Class of 2014
University of Victoria, BC
What did you do before law school, and what led to you pursue a law degree?
I was born into a Bahá'í family in the Islamic Republic of Iran in 1982, several years after the Islamic revolution and the Ayatollah was in full power. The war between Iran and Iraq was in full swing.
The Bahá'ís are the largest minority in Iran. Bahá'ís have been persecuted by the Iranian government since the inception of the religion. The former shahs of Iran and the Islamic clerics at the time feared the rise of the new religion.
Bahá'ís in Iran have been denied access to University and education, suffered lootings and destruction of their businesses, had their cemeteries desecrated and vandalized, and believers have been arbitrarily imprisoned and martyred for their beliefs.
My family felt it was too dangerous to stay. My sister and I traveled to Pakistan on my mother's Muslim passport. However, my father, a fifth generation Bahá'í, had to escape by being smuggled out of Iran. He traveled in trunks of cars, locked in crates in the back of a truck, and even rolled up in a carpet — all in order to provide his family a better life.
My family applied to several countries for asylum, and Canada accepted us. We lived a typical immigrant life in Canada. My father worked several jobs at the same time, including washing dishes and delivering food while going to language classes.
Eventually my father got a job in a carpet store selling oriental carpets. After several years, my parents decided that we would move to Mexico in order to start our own carpet store. The time in Mexico was not easy. Several months after we moved there, the peso was devalued and we lost most of our savings. My sister and I were home-schooled in Mexico. We then went to Victoria, B.C. to attend a Bahá'í boarding school.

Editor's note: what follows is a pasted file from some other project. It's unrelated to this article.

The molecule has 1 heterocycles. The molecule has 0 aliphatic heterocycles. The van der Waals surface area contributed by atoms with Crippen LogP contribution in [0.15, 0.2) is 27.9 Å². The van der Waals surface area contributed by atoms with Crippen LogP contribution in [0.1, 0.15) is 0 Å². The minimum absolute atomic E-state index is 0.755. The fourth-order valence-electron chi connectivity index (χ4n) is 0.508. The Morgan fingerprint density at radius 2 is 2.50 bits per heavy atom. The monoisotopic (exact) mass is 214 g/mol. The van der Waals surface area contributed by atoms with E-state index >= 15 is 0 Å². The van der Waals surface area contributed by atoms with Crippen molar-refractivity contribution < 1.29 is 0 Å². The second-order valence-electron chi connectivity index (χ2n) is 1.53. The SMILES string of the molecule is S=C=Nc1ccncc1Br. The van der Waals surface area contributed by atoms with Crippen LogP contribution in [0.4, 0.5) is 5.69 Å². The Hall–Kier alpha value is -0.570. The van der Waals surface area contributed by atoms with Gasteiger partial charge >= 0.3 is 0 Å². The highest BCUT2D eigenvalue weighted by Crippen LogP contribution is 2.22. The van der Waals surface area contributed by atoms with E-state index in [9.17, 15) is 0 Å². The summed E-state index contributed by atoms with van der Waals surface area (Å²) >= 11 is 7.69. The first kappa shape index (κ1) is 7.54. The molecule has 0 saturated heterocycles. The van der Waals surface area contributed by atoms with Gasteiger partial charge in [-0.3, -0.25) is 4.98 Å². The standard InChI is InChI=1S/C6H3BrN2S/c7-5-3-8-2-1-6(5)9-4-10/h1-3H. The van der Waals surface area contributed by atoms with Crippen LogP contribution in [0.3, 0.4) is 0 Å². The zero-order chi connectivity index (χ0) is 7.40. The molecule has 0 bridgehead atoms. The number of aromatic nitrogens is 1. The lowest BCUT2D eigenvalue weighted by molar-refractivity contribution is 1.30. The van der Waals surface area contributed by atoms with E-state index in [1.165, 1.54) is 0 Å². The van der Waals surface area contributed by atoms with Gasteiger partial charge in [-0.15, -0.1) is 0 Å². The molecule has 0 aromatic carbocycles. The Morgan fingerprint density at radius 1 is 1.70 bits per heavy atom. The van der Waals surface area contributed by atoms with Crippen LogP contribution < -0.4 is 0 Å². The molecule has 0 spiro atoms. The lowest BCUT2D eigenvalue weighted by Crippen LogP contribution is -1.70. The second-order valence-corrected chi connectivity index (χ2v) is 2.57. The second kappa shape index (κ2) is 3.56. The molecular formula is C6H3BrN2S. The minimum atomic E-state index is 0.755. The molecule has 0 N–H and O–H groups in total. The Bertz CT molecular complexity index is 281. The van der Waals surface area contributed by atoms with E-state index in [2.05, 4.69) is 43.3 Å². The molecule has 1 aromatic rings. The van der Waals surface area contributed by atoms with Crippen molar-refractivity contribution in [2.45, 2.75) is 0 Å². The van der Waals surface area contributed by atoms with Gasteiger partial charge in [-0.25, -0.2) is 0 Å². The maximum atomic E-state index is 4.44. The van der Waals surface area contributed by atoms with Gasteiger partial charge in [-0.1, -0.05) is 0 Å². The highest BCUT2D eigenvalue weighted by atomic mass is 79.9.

My sister graduated law school at the University of Victoria and then got a job as an immigration attorney in Toronto. Seeing the work she was doing to help people stay in Canada reminded me of my family's own struggle to leave Iran, and make a life in Canada and Mexico.
I was inspired by her experience to devote myself to helping other immigrants find a better life for themselves and their children in a new country. I have experienced firsthand the transformative effects that immigration can have on a family's story.
What have you found most valuable during your law school education?
The most valuable thing I have gained from Seattle University has been a work ethic, as well as real-world experience seeing how I can use my law degree to serve humanity.
During my law school career I was fortunate enough to serve as a research assistant for Professor Sara Rankin. I was in both first- and second-year legal writing class with her. I then assisted her with her research articles as well as her legal writing class assignments.
Professor Rankin has spent the last few years working with the National Coalition for the Homeless. She has used her experience to write about inclusion of homeless as a constitutionally protected class. It has been really inspirational to see her passion for a social group that is marginalized and often ignored.
What advice would you offer a prospective law student?
I have talked to a lot of people who are interested in attending law school in my network of friends, and I often ask them what they are hoping to get out of law school. Then I mostly tell them that it will probably be the hardest and most intimidating thing they will have done in their lives.
I warn them that in first year, there is very little hand-holding. You are expected to know what is going on from day one. But don't get too scared or intimidated because none of your classmates do either. If you put the effort in, you can do it and once you do you will have a self-confidence and belief in yourself like never before.
Also, don't lose hope and belief in what inspired you to want to get into law school in the first place. I believe that the profession can be what you make of it.